The Washingtons of Sulgrave Manor DVD
The National and California Societies actively support fundraising for and the preservation of George Washington’s ancestral home in Northhamptonshire, England. In 2011 a documentary was made of the Washingtons of Sulgrave Manor. This has appeared on PBS and has been made available to California Schools.
Storyline: THE WASHINGTONS OF SULGRAVE MANOR breaks new ground in telling the story of how our country was formed. George Washington was the third generation of his family born in America. Most of us don’t think of the Founding Fathers as immigrants, but surprisingly the Washingtons’ story has much in common with those of other immigrants to America over the last 300 years. The Washingtons were emblematic of their time. As English trade mushroomed, George Washington’s ancestor, Lawrence, became rich. But in the English Civil War, the Washingtons were swept to near ruin. In 1656, George Washington’s great-grandfather John entered the sea trade with the Virginia Colony and … the rest is history. The Washingtons epitomized the people who came, and continue to come, to America.
Written by K. Winber
Available for: $15.00.
The DVD proceeds go towards the preservation of Sulgrave Manor.
DVD’s may be ordered from The Friends of Sulgrave Manor from their website: sulgravemanor.org/page4/index.html
DVD’s may also be purchased at The Octagon House during museum hours.
Sundial in Golden Gate Park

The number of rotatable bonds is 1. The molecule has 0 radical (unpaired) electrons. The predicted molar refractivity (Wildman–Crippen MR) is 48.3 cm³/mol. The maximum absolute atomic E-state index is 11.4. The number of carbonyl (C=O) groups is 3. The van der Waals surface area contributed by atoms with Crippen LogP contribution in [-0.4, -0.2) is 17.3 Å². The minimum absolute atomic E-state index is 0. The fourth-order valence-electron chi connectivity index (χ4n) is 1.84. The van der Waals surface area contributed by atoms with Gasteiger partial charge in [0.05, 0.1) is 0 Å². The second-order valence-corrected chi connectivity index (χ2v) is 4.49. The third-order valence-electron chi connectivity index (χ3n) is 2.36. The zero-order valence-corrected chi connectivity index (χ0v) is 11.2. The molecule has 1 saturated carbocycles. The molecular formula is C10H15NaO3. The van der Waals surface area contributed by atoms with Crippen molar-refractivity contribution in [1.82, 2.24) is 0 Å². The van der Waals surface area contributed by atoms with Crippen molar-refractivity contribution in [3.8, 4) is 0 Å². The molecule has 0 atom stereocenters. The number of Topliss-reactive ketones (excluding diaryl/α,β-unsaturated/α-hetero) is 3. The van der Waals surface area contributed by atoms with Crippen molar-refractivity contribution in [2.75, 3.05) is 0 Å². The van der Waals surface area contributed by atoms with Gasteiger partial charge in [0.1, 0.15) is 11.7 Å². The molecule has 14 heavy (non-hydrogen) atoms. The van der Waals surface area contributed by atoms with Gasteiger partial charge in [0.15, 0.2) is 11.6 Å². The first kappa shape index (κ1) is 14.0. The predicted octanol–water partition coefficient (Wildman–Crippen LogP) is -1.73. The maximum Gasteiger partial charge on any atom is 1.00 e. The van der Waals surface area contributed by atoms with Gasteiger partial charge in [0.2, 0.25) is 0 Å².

The first project of the California Society was the Sundial in front of the de Young Museum in Golden Gate Park, San Francisco. In 1907 The NSCDA-CA gave to the city of San Francisco a sundial which they had commissioned M. Earl Cumings, a prominent San Francisco sculptor, to design and execute. It commemorates the first three European navigators of the California coast: Fortuno Jiminez of Spain, 1534, Juan Cabrillo of Portugal, 1543, and Francis Drake of England, 1579. It was placed on the lawn not far from the entrance to the old de Young Museum. It stood for more than 90 years in its original location until placed in storage while the museum was demolished and a new de Young built. In 1995, the Society granted funds to the city for restoration of the sundial and a member partially endowed it. It now stands on the approach to the main entrance of the new de Young. In 2007 The NSCDA-CA celebrated the sundial’s centennial in a ceremony to which the consuls general of Spain, Portugal, and Great Britain and other dignitaries were invited.
The dial is on the flat side of a half globe. On its face are the words HORAM SOLE NOLENTE NEGO (if the sun is unwilling I don’t tell the time) and reliefs of the heads of the three explorers. On the round back of the globe in relief are the continents of North and South America. The sundial stands on the back of a large bronze turtle, which stands on top of a partially fluted marble column about four feet tall. The entire monument is about six feet tall.